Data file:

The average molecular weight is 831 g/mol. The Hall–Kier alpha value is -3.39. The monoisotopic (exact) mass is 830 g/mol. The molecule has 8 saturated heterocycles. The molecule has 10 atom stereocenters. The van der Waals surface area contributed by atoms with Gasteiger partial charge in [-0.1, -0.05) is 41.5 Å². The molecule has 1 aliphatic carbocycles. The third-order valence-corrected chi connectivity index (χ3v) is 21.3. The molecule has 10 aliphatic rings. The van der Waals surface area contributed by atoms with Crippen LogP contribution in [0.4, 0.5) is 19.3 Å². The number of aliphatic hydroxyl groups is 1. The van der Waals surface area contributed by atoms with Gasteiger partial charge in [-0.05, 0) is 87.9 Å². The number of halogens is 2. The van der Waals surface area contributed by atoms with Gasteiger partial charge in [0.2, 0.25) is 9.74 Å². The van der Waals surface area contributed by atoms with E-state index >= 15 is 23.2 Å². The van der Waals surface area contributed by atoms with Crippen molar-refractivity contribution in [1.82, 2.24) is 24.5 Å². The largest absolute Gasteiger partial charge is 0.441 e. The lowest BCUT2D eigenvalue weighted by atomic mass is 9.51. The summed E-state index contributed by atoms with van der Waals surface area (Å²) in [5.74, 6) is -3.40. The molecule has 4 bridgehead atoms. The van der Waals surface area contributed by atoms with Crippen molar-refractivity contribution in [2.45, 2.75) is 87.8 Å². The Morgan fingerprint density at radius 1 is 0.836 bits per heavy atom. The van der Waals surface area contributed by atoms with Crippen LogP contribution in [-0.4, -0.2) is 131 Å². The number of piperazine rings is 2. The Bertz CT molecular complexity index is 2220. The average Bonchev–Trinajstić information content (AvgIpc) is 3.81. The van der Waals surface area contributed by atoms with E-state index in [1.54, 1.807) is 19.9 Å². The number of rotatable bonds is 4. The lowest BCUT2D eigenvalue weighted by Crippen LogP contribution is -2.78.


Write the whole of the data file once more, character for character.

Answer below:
The average molecular weight is 831 g/mol. The Hall–Kier alpha value is -3.39. The monoisotopic (exact) mass is 830 g/mol. The molecule has 8 saturated heterocycles. The molecule has 10 atom stereocenters. The van der Waals surface area contributed by atoms with Gasteiger partial charge in [-0.1, -0.05) is 41.5 Å². The molecule has 1 aliphatic carbocycles. The third-order valence-corrected chi connectivity index (χ3v) is 21.3. The molecule has 10 aliphatic rings. The van der Waals surface area contributed by atoms with Crippen LogP contribution in [0.4, 0.5) is 19.3 Å². The number of aliphatic hydroxyl groups is 1. The van der Waals surface area contributed by atoms with Gasteiger partial charge in [-0.05, 0) is 87.9 Å². The number of halogens is 2. The van der Waals surface area contributed by atoms with Gasteiger partial charge in [0.2, 0.25) is 9.74 Å². The van der Waals surface area contributed by atoms with E-state index >= 15 is 23.2 Å². The van der Waals surface area contributed by atoms with Crippen molar-refractivity contribution in [1.82, 2.24) is 24.5 Å². The largest absolute Gasteiger partial charge is 0.441 e. The lowest BCUT2D eigenvalue weighted by atomic mass is 9.51. The summed E-state index contributed by atoms with van der Waals surface area (Å²) in [5.74, 6) is -3.40. The molecule has 4 bridgehead atoms. The van der Waals surface area contributed by atoms with Crippen molar-refractivity contribution in [2.45, 2.75) is 87.8 Å². The Morgan fingerprint density at radius 1 is 0.836 bits per heavy atom. The van der Waals surface area contributed by atoms with Crippen LogP contribution in [-0.4, -0.2) is 131 Å². The number of piperazine rings is 2. The Bertz CT molecular complexity index is 2220. The average Bonchev–Trinajstić information content (AvgIpc) is 3.81. The van der Waals surface area contributed by atoms with E-state index in [1.54, 1.807) is 19.9 Å². The number of rotatable bonds is 4. The lowest BCUT2D eigenvalue weighted by Crippen LogP contribution is -2.78.